In this years’ lecture Dr. Camilla Toulmin talk “How British consumers can support African cotton farmers” will reveal the stark reality of life for men and women cotton farmers in semi-arid West Africa. PAN UK’s Organic Cotton Project works with farmers, designers, suppliers and retailers ranging from well known High Street names to small cutting edge designers. More than 10 million West Africans depend on cotton. How can we make a difference?
West African cotton stands as an icon for much that is wrong with our world. Hard-working farmers supply us with fibre at bargain basement prices. Agricultural subsidies paid out to cotton farmers in the US and Europe have brought falling margins and incomes, despite their industry and competitive edge. More than 10 million West Africans depend on the fine cotton that farmers coax from these semi-arid lands, without irrigation and making best use of what little rain falls. High levels of pesticide use sacrifice health and endanger the fragile environment. But better and more sustainable alternatives are available.
The memorial lecture will be held on the evening of 5 December 2006 at the Royal Society for the Arts, London.
New PAN Germany website to support the implementation of the International Code of Conduct for the Distribution and Use of Pesticides
Also on 3rd December 2006, the Day of No Pesticide Use, PAN Germany launches a new website to promote the implementation of the International Code of Conduct for the Distribution and Use of Pesticides.
Carina Weber, PAN Germany Program Director: "Pesticides harm people and the environment and can have high economic costs. If everyone would keep to the Code of Conduct, pesticides would cause far less damage, especially in developing countries. Pesticide Action Network (PAN) Germany, in cooperation with all PAN Regional Centres, has developed a new website to support civil society organisations and others in becoming active in the implementation of the Code."
The website is a one-stop location for getting to know what the Code says about the responsibilities of governments, the pesticide industry, the food industry, farmers and public interest groups to prevent harm caused by pesticides. In addition you can easily identify what the Code says about important pesticide-related issues including pesticide use, pesticide advertising, pesticide labelling and distribution and also about alternatives to toxic pesticides. Support pages provide information on useful resources and suggestions for action.
The Code of Conduct is a worldwide guidance document on pesticide management for all public and private entities engaged in, or associated with, the distribution and use of pesticides. It was adopted in 1985 by the Food and Agriculture Organisation (FAO) of the United Nations. In 2002 the FAO Council approved a revised and improved version but so far the Code is still a paper tiger.
Second International Congress of the Paris Appeal
More than 500 scientists, doctors and representatives of health and environment groups meeting at UNESCO, Paris called for strong measures to control chemicals to help prevent cancers and other chronic illnesses. Recent evidence that extremely low levels of exposure to some chemical contaminants can cause disease by interfering with the activity of genes were presented at the “Environment and Sustainable Health: An International Assessment” conference. The “Paris Appeal Memorandum” made unified scientific recommendations for the prevention of cancers, birth defects, brain development disorders and infertility.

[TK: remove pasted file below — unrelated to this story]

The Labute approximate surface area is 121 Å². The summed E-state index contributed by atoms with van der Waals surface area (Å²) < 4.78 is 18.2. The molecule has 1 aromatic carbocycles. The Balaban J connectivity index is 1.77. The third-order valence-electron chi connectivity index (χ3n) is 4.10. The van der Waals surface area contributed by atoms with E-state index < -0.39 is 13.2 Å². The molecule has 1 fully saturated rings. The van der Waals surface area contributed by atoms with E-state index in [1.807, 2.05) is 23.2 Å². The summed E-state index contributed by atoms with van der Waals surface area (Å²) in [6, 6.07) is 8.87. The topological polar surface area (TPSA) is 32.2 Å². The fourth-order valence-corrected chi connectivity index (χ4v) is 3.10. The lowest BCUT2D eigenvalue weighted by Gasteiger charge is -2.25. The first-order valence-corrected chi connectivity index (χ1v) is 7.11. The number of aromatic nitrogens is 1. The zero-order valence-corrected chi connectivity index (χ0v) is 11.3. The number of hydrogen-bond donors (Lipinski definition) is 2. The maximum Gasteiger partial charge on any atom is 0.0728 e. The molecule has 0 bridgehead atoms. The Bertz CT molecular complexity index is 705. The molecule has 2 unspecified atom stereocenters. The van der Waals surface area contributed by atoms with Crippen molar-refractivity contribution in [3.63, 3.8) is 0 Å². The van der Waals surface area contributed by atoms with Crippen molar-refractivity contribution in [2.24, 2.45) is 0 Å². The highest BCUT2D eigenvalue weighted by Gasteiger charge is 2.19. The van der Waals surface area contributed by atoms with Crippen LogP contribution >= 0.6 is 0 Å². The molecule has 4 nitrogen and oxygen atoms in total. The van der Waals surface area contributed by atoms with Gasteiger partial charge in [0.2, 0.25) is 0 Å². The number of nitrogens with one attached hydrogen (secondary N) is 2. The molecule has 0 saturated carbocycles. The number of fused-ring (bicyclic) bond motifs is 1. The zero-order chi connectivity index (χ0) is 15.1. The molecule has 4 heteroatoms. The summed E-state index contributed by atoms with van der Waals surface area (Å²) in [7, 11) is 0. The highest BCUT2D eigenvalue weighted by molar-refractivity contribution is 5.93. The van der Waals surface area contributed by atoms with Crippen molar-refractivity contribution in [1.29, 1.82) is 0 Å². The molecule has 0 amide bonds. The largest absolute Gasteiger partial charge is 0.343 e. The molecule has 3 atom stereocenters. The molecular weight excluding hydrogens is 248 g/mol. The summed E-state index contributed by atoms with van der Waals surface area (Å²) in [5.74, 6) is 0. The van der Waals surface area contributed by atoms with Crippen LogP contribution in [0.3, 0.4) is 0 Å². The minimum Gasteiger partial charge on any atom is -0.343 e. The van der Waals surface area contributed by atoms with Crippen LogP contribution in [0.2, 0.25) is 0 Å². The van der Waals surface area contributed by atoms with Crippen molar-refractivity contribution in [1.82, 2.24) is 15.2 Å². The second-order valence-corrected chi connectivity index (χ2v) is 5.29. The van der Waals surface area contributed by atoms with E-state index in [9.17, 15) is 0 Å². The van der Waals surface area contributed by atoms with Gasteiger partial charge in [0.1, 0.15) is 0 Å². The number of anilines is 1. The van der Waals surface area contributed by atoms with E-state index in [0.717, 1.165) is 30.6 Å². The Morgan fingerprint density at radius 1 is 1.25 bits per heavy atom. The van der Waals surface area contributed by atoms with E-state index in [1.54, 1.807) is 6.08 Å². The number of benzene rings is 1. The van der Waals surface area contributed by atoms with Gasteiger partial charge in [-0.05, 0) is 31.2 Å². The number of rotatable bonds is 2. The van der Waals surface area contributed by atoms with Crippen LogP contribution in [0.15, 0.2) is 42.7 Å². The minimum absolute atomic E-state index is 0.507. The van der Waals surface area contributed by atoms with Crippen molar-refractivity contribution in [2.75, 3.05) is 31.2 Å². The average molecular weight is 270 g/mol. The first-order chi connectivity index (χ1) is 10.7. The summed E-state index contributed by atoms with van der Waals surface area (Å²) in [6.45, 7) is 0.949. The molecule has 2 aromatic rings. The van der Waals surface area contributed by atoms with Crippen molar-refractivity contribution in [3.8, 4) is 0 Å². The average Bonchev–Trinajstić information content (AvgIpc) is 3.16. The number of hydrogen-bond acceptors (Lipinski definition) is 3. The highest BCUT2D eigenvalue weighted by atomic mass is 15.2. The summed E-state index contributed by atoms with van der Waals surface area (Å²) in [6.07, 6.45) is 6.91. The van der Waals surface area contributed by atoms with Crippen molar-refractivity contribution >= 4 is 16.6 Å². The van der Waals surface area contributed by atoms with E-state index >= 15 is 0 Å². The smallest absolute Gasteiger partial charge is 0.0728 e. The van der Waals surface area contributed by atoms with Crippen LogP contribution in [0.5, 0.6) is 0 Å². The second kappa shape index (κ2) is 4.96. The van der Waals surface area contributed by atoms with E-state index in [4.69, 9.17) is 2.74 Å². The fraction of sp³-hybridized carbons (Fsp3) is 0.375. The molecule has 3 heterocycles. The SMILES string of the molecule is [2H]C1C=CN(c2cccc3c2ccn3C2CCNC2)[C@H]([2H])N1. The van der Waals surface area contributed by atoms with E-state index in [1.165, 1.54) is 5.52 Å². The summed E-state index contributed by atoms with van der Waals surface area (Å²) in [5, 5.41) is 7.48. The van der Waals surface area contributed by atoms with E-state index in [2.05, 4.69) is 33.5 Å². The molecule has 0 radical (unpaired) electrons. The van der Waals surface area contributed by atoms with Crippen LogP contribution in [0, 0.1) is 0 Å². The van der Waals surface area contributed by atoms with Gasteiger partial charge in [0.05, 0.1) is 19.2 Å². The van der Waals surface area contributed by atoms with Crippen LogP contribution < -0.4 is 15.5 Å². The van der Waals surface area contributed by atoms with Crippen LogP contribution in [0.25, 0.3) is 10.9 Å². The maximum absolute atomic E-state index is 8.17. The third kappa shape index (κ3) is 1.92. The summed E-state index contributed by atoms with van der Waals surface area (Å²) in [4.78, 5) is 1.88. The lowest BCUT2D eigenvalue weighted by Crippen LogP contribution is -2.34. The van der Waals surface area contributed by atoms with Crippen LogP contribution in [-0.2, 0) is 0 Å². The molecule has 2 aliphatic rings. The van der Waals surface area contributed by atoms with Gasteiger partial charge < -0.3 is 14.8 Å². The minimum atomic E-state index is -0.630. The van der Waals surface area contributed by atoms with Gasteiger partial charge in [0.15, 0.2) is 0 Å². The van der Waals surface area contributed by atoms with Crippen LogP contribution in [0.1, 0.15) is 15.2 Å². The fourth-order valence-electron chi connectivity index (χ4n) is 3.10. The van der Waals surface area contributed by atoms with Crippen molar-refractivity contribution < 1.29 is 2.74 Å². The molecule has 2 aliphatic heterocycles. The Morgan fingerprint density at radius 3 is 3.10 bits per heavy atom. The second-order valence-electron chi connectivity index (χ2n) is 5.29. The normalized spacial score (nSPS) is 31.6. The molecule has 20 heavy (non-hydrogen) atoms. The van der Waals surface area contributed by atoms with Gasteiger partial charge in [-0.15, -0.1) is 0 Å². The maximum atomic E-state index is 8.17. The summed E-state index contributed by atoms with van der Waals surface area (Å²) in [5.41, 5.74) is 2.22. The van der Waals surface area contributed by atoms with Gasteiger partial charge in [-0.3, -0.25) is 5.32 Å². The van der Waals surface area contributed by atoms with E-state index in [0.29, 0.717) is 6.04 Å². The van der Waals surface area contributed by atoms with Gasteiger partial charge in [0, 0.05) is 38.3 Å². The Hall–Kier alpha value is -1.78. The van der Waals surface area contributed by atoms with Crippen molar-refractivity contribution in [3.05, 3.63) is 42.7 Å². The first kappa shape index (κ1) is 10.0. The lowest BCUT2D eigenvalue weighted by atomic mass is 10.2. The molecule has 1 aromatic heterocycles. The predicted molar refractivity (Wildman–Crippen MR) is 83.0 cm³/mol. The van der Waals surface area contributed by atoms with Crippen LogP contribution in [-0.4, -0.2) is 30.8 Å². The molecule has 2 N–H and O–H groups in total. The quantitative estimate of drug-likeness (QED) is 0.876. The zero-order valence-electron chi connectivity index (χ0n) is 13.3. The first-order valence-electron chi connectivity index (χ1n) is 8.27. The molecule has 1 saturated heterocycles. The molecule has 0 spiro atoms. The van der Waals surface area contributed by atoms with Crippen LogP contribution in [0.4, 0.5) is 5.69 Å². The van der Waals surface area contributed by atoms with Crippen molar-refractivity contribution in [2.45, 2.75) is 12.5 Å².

The most urgent recommendations focused on the importance of strengthening health protection via the European Union’s chemicals policy reform, also known as REACH, but also other policies in particular pesticides. François Veillerette, from the French advocacy group Mouvement pour le Droit et le Respect des Générations Futures (MDRGF), a member of PAN-Europe, would like to see this approach governing the use of pesticides. In France, nearly 50% of the vegetables produced in intensive farming contain pesticides.
In addition to a call for a strong substitution policy in REACH, the Paris Appeal Memorandum is likely to seek an authorisation process for pesticides, food additives and cosmetics similar to that used for medicines, new education programmes and research priorities, measures in waste management, and incentives to reduce pesticide use via the Common Agriculture Policy.
Stop Paraquat: Citizens around the World condemn Syngenta
The campaign to stop the Syngenta pesticide paraquat is gathering support around the world. The International Union of Agricultural Workers' Associations (IUF), the 2005 Alternative Nobel Prize Laureate Irene Fernandez of Malaysia, and a representative of the Swedish Chemicals Inspectorate said at a press conference in Switzerland that paraquat no longer has a place in agriculture because the highly toxic product of the Swiss agrochemical corporation had claimed too many victims already. Seeking to increase the pressure on Syngenta the Berne Declaration (BD) has called a “public proceeding”.